Sure, only 34% of Texans think same sex marriage should be allowed in Texas while 57% say they should not. In Montana, it's more or less a coin flip whether or not people support same sex marriage. 42% of people in Montana support same sex marriage and 48% do not support it. The state legislature in Minnesota recently legalized same sex marriage. During the 2012 election, there was a vote to determine whether they should ban same sex marriages or not. The initiative was rejected by the voters. 49% of Minnesotans support the legalization of same sex marriage and 45% do not support it.
Massachusetts was one of the first states to legalize same sex marriage. 25% of people in Massachusetts say that same sex marriage has had a positive impact on their life and 15% say it has had a negative impact. Meanwhile, 58% of people in Massachusetts should continue to be legalized and 32% oppose it. New Hampshire's legalization of same sex marriage has had a negative impact on 16% of people in New Hampshire and 17% say they have been positively impacted. 56% of people in New Hampshire say it should be legal and 34% say it should not.
In another swing state, Colorado, 51% of people there think same sex marriage should be legalized while 43% say it should be illegal. Perhaps this is why sections of Colorado want to secede from the rest of the state. But in Kentucky, 27% think same sex marriage should be legal and 65% think it should be illegal. In the swing state of Pennsylvania, 45% think it should be allowed and 47% think it should not be allowed. Even in Wisconsin, it might be too close to call. 44% of voters think same sex marriage should be legal and 46% think it should be illegal. Despite Congressman Tim Huelskamp's attempt to define marriage nationally, only 51% of Kansans think same sex marriage should be illegal and 39% think it should be legal. I bet Rep. Huelskamp doesn't say things like the states should decide on their own about marriage.
North Carolina spent part of their presidential primary day banning same sex marriage and any unions that were not one man married to one woman. It turns out even if they have the vote now, 38% think same sex marriage should be allowed and 54% think it should not be allowed. In Rhode Island, 57% of people believe same sex marriage should be legalized and 36% think it should not.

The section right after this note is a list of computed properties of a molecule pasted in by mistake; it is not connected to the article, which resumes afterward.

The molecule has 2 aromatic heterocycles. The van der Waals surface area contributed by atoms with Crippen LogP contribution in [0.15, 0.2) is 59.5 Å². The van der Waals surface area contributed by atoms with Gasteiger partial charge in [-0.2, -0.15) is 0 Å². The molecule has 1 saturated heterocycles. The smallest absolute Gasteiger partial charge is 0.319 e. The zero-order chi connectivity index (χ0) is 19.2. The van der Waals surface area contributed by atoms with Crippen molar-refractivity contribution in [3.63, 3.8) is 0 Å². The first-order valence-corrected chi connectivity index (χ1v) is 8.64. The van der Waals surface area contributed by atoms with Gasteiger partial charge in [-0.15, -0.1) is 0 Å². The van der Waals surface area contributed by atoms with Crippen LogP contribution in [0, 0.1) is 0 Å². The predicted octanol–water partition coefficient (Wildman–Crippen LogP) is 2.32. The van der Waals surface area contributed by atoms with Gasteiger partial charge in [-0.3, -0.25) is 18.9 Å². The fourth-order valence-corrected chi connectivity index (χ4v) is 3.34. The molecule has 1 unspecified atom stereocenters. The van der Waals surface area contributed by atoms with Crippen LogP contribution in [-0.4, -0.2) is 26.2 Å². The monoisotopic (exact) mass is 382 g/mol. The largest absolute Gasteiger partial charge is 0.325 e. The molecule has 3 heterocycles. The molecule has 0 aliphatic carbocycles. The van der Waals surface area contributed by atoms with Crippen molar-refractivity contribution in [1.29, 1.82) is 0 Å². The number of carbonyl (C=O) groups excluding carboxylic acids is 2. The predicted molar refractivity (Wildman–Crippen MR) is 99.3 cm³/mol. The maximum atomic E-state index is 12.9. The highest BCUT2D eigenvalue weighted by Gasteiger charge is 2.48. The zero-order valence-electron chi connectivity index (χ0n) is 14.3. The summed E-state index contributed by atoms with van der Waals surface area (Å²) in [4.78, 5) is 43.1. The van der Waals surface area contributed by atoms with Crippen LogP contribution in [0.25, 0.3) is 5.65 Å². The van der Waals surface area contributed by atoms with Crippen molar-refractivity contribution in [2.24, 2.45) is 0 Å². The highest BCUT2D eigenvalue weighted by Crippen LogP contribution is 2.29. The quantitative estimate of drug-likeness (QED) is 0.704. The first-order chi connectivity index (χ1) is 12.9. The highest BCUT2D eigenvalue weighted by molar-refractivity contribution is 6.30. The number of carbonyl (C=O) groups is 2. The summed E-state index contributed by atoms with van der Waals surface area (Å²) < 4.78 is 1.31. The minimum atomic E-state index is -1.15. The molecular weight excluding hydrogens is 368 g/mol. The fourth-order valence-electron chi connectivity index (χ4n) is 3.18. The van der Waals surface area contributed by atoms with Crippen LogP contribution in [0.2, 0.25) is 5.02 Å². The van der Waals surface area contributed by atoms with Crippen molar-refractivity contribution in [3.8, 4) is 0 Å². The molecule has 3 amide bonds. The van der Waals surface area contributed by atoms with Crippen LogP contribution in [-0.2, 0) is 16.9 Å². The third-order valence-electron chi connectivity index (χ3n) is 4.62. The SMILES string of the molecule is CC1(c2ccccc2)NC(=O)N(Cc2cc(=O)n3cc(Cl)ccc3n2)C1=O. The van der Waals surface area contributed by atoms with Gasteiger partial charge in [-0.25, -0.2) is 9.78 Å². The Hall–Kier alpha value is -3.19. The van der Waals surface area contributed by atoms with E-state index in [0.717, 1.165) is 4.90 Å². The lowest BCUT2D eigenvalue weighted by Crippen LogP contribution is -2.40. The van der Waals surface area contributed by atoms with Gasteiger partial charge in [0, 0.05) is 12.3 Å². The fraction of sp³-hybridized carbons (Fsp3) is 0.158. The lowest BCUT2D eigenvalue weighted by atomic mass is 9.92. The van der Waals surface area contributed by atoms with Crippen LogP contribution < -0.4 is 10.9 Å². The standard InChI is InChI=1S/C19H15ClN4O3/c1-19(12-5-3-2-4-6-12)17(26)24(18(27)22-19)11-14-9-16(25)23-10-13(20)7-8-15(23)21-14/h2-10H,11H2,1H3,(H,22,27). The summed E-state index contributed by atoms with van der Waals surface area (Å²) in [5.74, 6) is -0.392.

These states are not cherry picked they are the only states that are polled by Public Policy Polling about the legalization of same sex marriage. The questions are the same each time. According to Public Policy Polling the states that have the "will of the people" to ban same sex marriage are Texas, North Carolina, Louisiana, Kentucky, Georgia, and Kansas. There can be an argument to be made for Montana, as well. The will of the people in the other states are either not decided or in favor of same sex marriage.
Is this the right way to look at it?
Support for same sex marriage has been on the rise for the last few years. If you don't believe me, scroll through Public Policy Polling's reports on the question. You'll see support growing every month, really, for same sex marriage. So any bans on same sex marriage might reflect the "will of the people" at this moment in time but it may not be the will of the people in the future. In the near future, there will be near universal support for same sex marriage. Do we really need to wait around for that pendulum to swing to legalize same sex marriage?
Consider California. For all of the talk that the United States Supreme Court took away the "will of the people" or ruined democracy in California, maybe we should look at how Californians feel about same sex marriage now. According to a poll put out by USC, 58% of Californians now support same sex marriage. In 2010, when that question was asked 52% of Californians favored same sex marriage. So, what's the real will of the people? The ballot box in 2008 or every poll that is brought out now. What is the more accurate way of measuring public support at this moment, a poll from a month ago or an election 5 years ago?
If we take the argument to the logical conclusion, we should vote to legalize same sex marriage every time a new public opinion poll is out. This just isn't right. You either believe that it's right or not to allow same sex marriage, it should not hinge on whether or not 50.1% of the people support it or not. Once we reach 50.1% of a vote for a civil rights issue, it becomes right? That's the statement being made.
I don't think we should rely on public support for issues of civil rights. It's not as if we voted on whether or not to allow interracial marriage, to end segregation in schools, freeing slaves, etc. It's a bullshit excuse to say that you have to have the states decide whether or not they have the will of the people in a state to legalize something, that you personally think is yucky.